COLUMBIA, Mo– Extension for Community Health Care Outcomes, or project ECHO, a program which began in New Mexico in 2003, brings specialty care training to primary care clinics and physicians.

Ashraf Almashhrawi, M.D.,

Ashraf Almashhrawi, M.D.

Click play below to listen to KMZU’s Ashley Johnson speak with assistant professor in the Division of Gastroenterology and Hepatology, Ashraf Almashhrawi:

A little more than a year ago, the University of Missouri implemented the program within the university system, creating the Show-Me ECHO program with clinics specializing in areas such as chronic pain, diabetes and more.

Almashhrawi noted since its start 13 years ago, project ECHO has been one of the most innovative projects in the medical field.

“It’s a project that we are trying to reach to the primary care clinicians and providers in their own home towns,” Almashhrawi explains, “So they can treat their patients without the need for these patients to come see the specialist.”

This venture has the ability, Almashhrawi says, to truly change the direction of the health care system in rural communities and areas without specialty clinics and physicians.

“We’re trying to break the barrier of distance,” said Almashhrawi, “And also trying to share the knowledge that has been for a while monopolized by the specialist to democratize this knowledge. Basically we’re trying to share with our partners – primary care providers – our knowledge so they can provide it at their own base on their own places so we can get better outcomes for our patients.”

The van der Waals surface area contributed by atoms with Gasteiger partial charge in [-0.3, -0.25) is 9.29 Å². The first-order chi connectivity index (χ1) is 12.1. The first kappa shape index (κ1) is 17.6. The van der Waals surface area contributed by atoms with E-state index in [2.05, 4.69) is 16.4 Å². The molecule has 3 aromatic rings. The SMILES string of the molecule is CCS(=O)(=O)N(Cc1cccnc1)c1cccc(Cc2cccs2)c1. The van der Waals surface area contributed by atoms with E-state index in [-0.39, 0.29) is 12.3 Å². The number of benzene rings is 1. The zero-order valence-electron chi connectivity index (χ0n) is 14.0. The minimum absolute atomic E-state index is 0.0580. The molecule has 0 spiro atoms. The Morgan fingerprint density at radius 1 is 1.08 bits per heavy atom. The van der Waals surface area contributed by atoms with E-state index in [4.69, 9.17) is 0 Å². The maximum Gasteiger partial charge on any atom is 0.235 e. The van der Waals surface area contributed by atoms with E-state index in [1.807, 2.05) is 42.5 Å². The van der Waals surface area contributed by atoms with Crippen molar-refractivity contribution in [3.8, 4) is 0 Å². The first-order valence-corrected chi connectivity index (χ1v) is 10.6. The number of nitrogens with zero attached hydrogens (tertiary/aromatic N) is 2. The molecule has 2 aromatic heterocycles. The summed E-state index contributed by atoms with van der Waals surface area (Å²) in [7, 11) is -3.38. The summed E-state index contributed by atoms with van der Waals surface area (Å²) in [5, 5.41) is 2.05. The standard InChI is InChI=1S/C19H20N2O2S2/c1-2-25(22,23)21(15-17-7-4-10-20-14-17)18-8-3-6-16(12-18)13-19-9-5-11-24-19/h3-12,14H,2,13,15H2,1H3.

In October of last year, MU introduced the Hepatitis C clinic due to the rise of the disease in Missouri. Approximately 7,200 new cases of hepatitis C were identified in 2015, nearly 1,700 more than in 2014.

ECHO-medAlmashhrawi says the new focus in Hepatitis C training could bring big strides in rural health care regions.

“We have contacted so far at least three clinics as we’re doing it in a rate of once a week or once every other week, depending also on the participants.” Almashhrawi stated, “So basically at this time, we’re trying to educate our partners and the clinicians in the rural areas about this project and how to use this as a resource for them, ourselves, as well as for their patients.”

Almashhrawi said the hope is, as the program progresses, interest will grow, adding some numbers to those wishing to participate, and yielding an increase in the frequency of the clinic.

Click here to learn more about the Show-Me ECHO project.

For current specialty clinics included in the program, visit the university website at medicine.missouri.edu.